I recently attended two conferences where researchers presented studies on the Millennial generation’s beliefs and expectations about how work will fit into their lives throughout their careers.
The conclusion of the research was not surprising: 20-somethings expect a great deal of flexibility. They expect flexibility in how, when and where they work while employed, but also they want to flexibly manage their careers.
However, I cringed during the presentations when the two 50+ year old researchers both commented that men and women in this generation may be a bit “unrealistic.” I was taken aback because these goals may seem fanciful in the context of an Industrial Age economy, but they’re more understandable when you consider what Millennials have witnessed during their formative years.
Millennials watched the concept of work and career change fundamentally. Technology and globalization decimated the boundaries between your job and your life and rendered the promise of the full-time job with benefits obsolete; therefore…
20-somethings need to be “unrealistic” about their work+life fit.
In a recent article for The Christian Science Monitor, Lindsay Pollack commented on the findings of the “Shaping a New Future” study of 1,000 Millennial women that she conducted with Levi’s Strauss & Co, “They are living life on their own terms, and we can learn a lot from how they are navigating our 21st Century world.”
What does that world look like in terms of work and careers? It’s unpredictable and self-directed. Two recent surveys (Workforce Trends Study and Manpower) found the use of temporary talent by companies instead of full-time employees “is a post-recession phenomenon that is here to stay.” Not surprisingly, the 2009 Emerging Workforce study reported that 94% of respondents felt that an employee should seek their own career opportunities, and only 24% were satisfied with the growth and earning potential in their current jobs.
Millennial expectations align with this dynamic, free agent existence. As I’ve written before, we would all benefit by sitting up, taking notice and learning. Examples of new more flexible ways of managing your work+life fit have gotten attention recently and include:
- “New Model for Work/Life Balance on Wall Street” (WSJ, 1/3/11) project-based investment banking.
- 168 Hours by Laura Vanderkam, challenging the 9-to-5, Monday-Friday workweek
- Never Get a Real Job by Scott Gerber, encouraging young entrepreneurs.
There’s only one caveat…there must also be a new, updated, “realistic” approach to money.
Money–making it, spending it and saving it–is different in the world of a flexible work+life fit. In other words, it’s not your grandfather’s or even your father’s financial reality.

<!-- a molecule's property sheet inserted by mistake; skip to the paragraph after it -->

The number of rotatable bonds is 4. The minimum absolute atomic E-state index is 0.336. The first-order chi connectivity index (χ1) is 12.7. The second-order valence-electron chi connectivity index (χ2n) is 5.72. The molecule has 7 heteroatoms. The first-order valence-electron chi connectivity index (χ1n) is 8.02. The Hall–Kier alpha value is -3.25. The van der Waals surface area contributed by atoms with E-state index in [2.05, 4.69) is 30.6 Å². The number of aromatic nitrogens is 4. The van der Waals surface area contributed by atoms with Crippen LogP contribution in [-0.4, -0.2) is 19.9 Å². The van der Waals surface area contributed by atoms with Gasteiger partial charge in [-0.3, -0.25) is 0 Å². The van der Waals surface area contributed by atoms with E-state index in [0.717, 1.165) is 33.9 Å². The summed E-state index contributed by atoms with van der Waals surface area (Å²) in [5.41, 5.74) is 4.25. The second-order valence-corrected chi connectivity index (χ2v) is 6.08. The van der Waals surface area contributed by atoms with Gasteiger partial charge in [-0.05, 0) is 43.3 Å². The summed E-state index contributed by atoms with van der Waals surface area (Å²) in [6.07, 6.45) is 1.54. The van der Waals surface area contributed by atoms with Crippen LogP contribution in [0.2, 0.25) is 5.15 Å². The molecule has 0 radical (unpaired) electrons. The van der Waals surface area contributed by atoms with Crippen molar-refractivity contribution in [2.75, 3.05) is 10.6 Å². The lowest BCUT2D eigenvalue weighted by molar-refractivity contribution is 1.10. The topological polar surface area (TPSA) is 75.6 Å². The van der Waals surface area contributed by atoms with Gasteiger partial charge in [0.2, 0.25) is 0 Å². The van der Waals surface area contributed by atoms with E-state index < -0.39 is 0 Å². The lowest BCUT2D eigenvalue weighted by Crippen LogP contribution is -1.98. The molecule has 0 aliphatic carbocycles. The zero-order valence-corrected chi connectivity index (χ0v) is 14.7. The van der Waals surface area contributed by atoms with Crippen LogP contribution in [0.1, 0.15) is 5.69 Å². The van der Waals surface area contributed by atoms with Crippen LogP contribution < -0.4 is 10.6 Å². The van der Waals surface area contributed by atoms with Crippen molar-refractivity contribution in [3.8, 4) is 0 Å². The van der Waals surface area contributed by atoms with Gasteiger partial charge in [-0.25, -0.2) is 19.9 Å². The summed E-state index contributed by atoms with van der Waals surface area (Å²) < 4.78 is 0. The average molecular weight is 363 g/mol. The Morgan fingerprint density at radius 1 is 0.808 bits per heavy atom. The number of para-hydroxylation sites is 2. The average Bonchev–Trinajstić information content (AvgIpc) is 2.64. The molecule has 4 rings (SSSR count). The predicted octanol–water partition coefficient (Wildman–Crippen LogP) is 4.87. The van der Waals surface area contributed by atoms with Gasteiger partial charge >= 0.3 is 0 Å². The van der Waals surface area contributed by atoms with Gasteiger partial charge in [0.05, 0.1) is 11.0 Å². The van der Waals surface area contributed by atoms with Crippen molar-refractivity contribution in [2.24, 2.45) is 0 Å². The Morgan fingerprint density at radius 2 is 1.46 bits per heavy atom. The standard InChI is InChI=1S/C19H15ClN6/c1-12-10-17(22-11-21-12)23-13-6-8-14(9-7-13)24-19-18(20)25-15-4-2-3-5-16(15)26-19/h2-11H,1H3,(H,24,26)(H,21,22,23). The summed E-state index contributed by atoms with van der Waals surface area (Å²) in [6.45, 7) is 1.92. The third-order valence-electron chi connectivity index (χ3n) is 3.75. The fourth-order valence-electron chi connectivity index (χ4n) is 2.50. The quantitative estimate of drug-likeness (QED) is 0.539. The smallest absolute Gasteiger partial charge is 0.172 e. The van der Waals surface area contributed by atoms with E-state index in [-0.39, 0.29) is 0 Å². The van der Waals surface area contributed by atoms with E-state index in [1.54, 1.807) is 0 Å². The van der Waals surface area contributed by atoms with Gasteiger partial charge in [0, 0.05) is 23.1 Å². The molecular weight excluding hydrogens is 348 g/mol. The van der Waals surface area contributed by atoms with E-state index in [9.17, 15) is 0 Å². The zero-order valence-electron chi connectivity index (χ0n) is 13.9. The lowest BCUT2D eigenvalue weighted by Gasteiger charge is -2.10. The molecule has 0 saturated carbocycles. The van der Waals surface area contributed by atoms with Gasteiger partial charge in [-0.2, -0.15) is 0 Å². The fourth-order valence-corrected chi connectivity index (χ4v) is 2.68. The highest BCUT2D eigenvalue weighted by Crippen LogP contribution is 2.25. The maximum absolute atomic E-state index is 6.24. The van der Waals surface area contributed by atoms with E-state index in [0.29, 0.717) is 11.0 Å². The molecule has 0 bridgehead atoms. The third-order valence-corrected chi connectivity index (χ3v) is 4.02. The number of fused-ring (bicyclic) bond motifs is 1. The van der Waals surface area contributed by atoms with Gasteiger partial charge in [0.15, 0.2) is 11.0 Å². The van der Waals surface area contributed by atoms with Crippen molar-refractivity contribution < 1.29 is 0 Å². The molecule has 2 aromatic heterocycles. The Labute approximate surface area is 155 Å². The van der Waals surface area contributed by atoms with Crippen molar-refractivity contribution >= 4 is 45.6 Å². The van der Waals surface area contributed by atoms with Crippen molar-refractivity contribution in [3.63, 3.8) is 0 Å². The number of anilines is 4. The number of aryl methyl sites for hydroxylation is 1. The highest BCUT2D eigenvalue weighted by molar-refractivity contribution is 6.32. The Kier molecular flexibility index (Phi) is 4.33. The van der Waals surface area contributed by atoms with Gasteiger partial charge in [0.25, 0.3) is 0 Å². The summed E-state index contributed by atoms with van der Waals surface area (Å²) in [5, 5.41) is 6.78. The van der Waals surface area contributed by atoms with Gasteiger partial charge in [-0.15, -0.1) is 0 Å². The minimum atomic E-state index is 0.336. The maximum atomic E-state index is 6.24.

The steady, ever-increasing paycheck deposited into your bank account every other week has given way to a more inconsistent, unpredictable, multi-stream, project-based cash flow. This requires an updated, “realistic” approach to finances outlined in the new book, Generation Earn, by US News & World Report columnist Kimberly Palmer.
Unlike more traditional “how to” personal finance books, Palmer attacks the financial implications of this new Millennial work+life fit reality head on by covering topics such as:
- How to create and manage multiple streams of income either as your primary means of support or as a supplement to your main job. (Includes excellent advice from Michelle Goodman, author of Anti 9-to-5 Guide).
- How to manage the “new” frugality and buy green.
- How to create a flexibility plan to present to your boss when you need to adjust your work+life fit.
- How to calculate the “true” cost of staying home once you have a child (page 148–important because you need to “factor in the value of future earnings and promotions” in order to get an accurate picture)
- How to negotiate living with your parents again, and
- How to face the (tough) reality that you will have to fund your own retirement. It’s important because, as Palmer points out, the existence of Social Security for this cohort is tenuous.
Yes, according to Industrial Age thinking, the expectations of Millennials for job and career flexibility may seem “unrealistic.” But in the context of today’s circumstances, they make sense.
When, where and how 20-somethings work and manage their lives is going to look very different from the experience of most Boomers and many Gen-Xers. This requires not only a new, more flexible work+life fit model, but also, as Generation Earn points out, a completely new relationship with money.
Do you think Millennials are “unrealistic” about their work+life fit expectations or do you believe they are adapting to what work and careers will look like going forward? How do you believe the way we manage our personal finances needs to change?